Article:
Master of Arts (MA)
First Committee Member
Number of Pages
Racial profiling remains the subject of controversy when discussing police and minority relationships. Recently, scholars have studied this controversial issue in an attempt to determine the characteristics and extent of the problem. Although researchers have suggested possible reasons for racial disparities in traffic stop data, more information is needed to develop a more in-depth understanding of these disparities. The study presented here analyzes traffic stop data from Las Vegas during the 2002 calendar year. The study analyzes key driver characteristics and whether these characteristics influence the officer's search or arrest of the driver. The study uses univariate, bivariate, and multivariate analyses. The study finds limited support for the differential enforcement theory, although variables not available to the analyses may mitigate this result. Policy implications of the research findings are discussed.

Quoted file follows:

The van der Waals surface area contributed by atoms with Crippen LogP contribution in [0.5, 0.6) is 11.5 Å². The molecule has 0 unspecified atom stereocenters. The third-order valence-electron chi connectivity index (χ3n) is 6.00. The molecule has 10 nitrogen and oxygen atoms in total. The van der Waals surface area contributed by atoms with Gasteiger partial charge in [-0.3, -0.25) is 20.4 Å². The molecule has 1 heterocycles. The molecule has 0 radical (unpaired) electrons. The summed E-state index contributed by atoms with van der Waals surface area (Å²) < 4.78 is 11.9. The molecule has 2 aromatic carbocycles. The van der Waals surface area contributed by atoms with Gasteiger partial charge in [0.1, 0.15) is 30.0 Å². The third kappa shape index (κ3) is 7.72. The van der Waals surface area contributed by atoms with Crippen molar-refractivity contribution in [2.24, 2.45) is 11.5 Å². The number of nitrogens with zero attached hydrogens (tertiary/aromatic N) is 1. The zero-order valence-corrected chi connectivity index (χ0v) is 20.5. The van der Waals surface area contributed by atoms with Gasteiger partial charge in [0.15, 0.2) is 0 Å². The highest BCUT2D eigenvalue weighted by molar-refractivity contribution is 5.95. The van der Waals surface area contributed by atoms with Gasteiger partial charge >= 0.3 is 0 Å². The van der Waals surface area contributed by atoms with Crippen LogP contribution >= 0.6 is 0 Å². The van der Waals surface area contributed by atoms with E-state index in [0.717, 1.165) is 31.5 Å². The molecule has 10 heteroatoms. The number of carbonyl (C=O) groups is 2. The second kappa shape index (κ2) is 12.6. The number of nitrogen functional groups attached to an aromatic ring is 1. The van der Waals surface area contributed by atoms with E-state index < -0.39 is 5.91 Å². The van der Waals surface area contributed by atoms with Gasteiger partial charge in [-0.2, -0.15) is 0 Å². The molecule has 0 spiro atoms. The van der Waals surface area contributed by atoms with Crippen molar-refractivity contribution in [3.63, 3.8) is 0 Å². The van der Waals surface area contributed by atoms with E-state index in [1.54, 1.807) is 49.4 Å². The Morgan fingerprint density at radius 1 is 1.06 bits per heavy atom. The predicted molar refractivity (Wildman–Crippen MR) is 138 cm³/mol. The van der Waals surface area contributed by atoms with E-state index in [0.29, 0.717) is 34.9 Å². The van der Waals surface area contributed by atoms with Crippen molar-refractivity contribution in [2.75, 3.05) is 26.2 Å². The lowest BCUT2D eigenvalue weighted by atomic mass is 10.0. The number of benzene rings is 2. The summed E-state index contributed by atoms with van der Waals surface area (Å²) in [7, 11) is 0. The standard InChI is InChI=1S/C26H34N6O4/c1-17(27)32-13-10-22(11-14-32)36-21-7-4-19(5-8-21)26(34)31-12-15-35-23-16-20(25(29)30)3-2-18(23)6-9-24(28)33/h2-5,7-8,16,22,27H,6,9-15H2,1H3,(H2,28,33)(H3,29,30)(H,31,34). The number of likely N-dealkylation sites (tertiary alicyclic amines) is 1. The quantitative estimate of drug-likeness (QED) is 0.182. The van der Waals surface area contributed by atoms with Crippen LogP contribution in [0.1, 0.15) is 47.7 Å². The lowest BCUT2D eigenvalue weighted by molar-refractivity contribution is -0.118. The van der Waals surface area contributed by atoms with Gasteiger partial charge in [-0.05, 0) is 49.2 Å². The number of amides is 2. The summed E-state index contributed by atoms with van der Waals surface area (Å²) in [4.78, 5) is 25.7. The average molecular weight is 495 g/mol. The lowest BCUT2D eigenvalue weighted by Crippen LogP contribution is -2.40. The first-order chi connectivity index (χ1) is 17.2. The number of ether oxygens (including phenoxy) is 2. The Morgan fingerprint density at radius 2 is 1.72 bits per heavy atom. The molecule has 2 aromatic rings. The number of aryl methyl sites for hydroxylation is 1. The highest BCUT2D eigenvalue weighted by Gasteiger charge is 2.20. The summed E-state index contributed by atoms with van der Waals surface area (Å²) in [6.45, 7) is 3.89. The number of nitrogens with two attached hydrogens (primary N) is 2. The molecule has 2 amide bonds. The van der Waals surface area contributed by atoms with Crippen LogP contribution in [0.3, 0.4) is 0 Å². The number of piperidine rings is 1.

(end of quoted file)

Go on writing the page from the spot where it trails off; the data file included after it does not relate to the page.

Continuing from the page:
Data; Las Vegas; Nevada; Police; Profiling; Racial; Reexamination; Stop; Vegas
Criminology; Ethnology--Study and teaching
University of Nevada, Las Vegas
If you are the rightful copyright holder of this dissertation or thesis and wish to have the full text removed from Digital Scholarship@UNLV, please submit a request to email@example.com and include clear identification of the work, preferably with URL.
Doran, Daniel Eric, "Racial profiling in Las Vegas: A reexamination of police stop data in Las Vegas" (2006). UNLV Retrospective Theses & Dissertations. 2100.
IN COPYRIGHT. For more information about this rights statement, please visit http://rightsstatements.org/vocab/InC/1.0/